Step 1


“We admitted we were powerless over our addiction – that our lives had become unmanageable”

Surprisingly, it took me a bit to fully embrace this statement.  Anyone on the street looking at me would instantly recognize me as having food issues.  Unlike some other addictions, overeating (sans bulimia) shows quite readily on the body.  In my case, the mid-section.  But in my head, I compared my addiction to alcohol or drug problems.  If I missed a meal, I did not go into the DTs.  My life had not totally spun out of control.  I still have a job and I manage my relationships fairly well.

But is any of that true?

Yes, I could restrict my calories for a day or two.  But there was always the corresponding pendulum swing back the other way and I would over eat.  Have I dieted?  Yes.  But can I stick to it on my own?  No.  Do I have cravings in the absence of sweet or salty foods?  Yes.  Do I have the power to change?  History would say no.

My life does not appear to be unmanageable in the “rock bottom” sense of the phrase.  But there has been a steady decline in the activities and social situations I was comfortable in.  I did not play with my son the way many fathers do.  And my health IS completely out of control.  I have high blood pressure.  I eat bad food.  My cholesterol is high.  I am at high risk for diabetes, heart attack and stroke.  I am clinically depressed.  I don’t sleep well.

So yeah, I manage to make it to work most days.  But am I really managing my life?  Am I in control?

Clearly, I am not.  The casual observer is right.  My myopic self-image is wrong.

My name is Ben and I am a compulsive overeater.


Network Marketing


When I was about 25, my boss invited me to a breakfast with “local business leaders.”  I was kind of honored.  I thought he might be sponsoring me for the Rotary or Elks club.  Everyone was dressed in business attire.  We arrived a few minutes late, but the guy who was speaking was very inspirational.  I was trying to figure out what “club” this was.  But since I was late, I put that question aside.  I figured I missed the introduction. 

The next guy got up and was equally dynamic.  He was talking about how he had made a substantial fortune using something called “network marketing.”  That was the first time I had heard that term.  I was intrigued.  He was drawing diagrams with concentric circles.  When he got the last circle, he used the dreaded word…Amway!

But my boss assured me that Amway was an outdated concept.  This was not that pyramid scheme my parents had warned me about.  This was a new paradigm.  I bit.  I should have run.  My parents told me it was a waste of money.  But I knew better…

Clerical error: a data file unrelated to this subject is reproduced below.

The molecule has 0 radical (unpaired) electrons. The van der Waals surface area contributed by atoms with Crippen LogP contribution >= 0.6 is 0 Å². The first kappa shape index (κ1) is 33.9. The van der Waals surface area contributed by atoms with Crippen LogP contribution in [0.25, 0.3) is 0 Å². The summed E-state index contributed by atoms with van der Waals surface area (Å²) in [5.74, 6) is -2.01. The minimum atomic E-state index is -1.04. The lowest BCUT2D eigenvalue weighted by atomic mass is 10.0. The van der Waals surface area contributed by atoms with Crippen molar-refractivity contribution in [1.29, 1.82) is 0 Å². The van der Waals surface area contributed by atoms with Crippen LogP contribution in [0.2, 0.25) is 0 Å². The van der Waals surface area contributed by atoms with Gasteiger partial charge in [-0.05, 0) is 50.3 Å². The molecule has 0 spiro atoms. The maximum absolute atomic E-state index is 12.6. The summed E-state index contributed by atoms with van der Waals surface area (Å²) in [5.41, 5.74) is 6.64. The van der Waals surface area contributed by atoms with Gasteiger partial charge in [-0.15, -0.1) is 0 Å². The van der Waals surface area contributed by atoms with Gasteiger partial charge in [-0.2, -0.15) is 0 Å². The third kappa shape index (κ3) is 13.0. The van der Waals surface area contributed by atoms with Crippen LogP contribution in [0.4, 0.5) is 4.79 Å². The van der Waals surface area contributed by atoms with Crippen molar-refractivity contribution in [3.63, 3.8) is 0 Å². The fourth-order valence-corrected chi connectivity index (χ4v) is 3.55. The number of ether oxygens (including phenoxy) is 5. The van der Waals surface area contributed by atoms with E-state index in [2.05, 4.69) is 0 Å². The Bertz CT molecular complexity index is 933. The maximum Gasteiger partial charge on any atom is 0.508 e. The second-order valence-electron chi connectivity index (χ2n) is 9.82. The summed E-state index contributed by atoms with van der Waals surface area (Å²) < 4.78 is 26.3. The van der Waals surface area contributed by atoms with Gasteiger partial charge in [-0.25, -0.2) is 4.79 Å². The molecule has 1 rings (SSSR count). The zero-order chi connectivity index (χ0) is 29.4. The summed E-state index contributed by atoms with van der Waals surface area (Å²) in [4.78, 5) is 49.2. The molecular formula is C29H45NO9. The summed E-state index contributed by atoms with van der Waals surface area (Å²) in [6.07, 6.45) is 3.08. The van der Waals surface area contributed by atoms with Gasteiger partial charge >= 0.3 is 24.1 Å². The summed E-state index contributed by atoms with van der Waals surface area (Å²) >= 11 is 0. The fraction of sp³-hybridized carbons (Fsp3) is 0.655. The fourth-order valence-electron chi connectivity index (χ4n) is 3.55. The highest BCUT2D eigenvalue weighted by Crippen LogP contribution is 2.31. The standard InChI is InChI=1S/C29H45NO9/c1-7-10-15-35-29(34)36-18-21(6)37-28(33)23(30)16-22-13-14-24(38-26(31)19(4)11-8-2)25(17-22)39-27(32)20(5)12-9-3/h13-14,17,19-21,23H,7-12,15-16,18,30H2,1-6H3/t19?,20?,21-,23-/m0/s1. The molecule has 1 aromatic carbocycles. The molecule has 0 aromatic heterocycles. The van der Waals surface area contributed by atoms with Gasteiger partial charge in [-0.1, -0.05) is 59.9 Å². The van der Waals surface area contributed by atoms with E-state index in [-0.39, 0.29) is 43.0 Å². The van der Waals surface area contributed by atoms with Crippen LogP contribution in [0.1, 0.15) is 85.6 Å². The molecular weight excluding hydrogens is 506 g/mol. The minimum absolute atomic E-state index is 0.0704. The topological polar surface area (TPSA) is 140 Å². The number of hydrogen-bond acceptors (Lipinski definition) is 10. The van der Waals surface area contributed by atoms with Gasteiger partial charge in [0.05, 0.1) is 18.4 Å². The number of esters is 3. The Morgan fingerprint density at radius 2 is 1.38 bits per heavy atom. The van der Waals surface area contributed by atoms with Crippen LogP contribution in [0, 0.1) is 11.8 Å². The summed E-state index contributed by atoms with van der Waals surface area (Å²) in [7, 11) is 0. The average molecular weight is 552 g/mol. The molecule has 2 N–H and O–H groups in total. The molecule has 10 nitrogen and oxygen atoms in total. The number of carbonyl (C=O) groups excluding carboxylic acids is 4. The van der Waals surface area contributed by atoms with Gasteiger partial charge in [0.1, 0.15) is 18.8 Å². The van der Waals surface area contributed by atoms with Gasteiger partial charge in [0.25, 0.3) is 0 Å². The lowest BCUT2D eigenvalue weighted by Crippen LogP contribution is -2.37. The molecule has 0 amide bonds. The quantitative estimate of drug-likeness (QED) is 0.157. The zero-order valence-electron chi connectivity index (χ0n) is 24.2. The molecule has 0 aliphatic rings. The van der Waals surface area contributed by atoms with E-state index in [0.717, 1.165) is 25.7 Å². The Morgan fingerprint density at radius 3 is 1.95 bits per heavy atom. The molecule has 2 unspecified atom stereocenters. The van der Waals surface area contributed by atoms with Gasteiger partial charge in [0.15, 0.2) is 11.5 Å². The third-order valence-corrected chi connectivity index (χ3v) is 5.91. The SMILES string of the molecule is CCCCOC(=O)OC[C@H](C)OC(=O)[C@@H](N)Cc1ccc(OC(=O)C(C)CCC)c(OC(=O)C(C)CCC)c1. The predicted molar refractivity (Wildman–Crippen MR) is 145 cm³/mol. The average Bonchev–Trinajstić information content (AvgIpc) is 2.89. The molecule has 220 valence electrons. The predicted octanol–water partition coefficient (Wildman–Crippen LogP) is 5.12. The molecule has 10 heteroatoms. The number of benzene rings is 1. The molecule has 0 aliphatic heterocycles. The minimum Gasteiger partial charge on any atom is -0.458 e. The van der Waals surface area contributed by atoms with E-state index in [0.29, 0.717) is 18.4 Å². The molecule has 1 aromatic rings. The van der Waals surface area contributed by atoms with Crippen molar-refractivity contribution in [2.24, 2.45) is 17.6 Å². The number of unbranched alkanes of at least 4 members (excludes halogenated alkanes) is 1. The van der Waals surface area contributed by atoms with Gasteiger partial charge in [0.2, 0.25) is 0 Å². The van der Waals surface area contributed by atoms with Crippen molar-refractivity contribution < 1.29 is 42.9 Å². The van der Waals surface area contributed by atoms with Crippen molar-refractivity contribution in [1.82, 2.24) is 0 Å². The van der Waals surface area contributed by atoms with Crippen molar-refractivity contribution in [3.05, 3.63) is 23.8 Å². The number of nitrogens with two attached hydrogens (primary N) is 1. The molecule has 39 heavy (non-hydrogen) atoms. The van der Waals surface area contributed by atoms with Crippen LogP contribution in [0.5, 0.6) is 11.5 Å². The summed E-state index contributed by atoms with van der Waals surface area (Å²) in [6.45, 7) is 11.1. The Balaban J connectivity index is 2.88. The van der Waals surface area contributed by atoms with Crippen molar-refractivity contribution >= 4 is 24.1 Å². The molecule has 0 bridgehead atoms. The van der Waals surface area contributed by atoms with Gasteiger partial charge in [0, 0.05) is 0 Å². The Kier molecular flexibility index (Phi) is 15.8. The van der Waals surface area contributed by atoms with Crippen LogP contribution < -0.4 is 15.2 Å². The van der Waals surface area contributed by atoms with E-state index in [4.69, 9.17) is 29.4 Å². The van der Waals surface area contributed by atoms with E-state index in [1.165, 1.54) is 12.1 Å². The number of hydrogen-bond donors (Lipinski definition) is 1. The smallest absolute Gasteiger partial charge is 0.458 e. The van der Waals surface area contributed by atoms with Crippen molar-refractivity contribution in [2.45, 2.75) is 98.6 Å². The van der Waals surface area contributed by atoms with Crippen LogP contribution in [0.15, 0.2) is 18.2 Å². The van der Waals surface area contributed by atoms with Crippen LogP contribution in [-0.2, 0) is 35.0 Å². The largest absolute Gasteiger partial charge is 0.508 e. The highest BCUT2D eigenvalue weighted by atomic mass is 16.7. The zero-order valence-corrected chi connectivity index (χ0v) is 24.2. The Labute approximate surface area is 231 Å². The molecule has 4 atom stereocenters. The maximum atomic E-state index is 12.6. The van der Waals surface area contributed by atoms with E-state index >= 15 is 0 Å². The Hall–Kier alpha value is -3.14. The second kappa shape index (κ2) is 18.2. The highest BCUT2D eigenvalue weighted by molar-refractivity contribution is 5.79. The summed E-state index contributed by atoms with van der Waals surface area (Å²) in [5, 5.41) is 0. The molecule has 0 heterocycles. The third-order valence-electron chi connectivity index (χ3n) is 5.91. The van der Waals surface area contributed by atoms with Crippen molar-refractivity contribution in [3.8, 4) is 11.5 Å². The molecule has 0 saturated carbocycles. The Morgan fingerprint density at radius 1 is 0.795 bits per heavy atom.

…Six months later, I moved.  I did not leave any forwarding information. 

It was in fact: a pyramid scheme.

But I am nothing if not naïve.  Fast forward twenty years later.  I was burned out on religion.  I was twisting and torturing my mind to hold on to my faith, but failing miserably.  Then a friend came along and started talking to me about the “nones.”  People who were spiritual but not religious.  Really?  Go on…

And so it began.  My 2 year attempt to re-brand my Christian faith into a new paradigm.  But wait you say, “Isn’t that the same ‘Ole Time Religion’?” 

Why no!…

…No, this is completely different…

…The clergy are not the drivers…

…This is about people…


…until its not.  At the end of the day, it is still about putting butts in the seats.  It is not about building up people.  It is about drawing a crowd and getting their money.  And if you do anything that threatens the bottom line, you will be tossed aside like a bad penny.

It is my own fault.  I let the parasites in.  I believed the hype. 

It stung like hell, but I think I am getting back to some sense of normalcy. 

Next post….12 steps to free your mind.

Attachment and Engagement


Here are thoughts for a rainy day from a practicing agnostic Christian Buddhist. I have been struggling of late with the third noble: suffering is the result of attachment. I think what I got hung up on was the antonym of attachment: detachment. Detachment denotes aloofness. Visions of a monk in a cave come to mind. That mode of being for me is completely unattainable. I cannot follow in the footsteps of the Buddha and just dump my family and traipse around the countryside searching for enlightenment. That kind of behavior would not only increase my own suffering, it would inflict it upon others.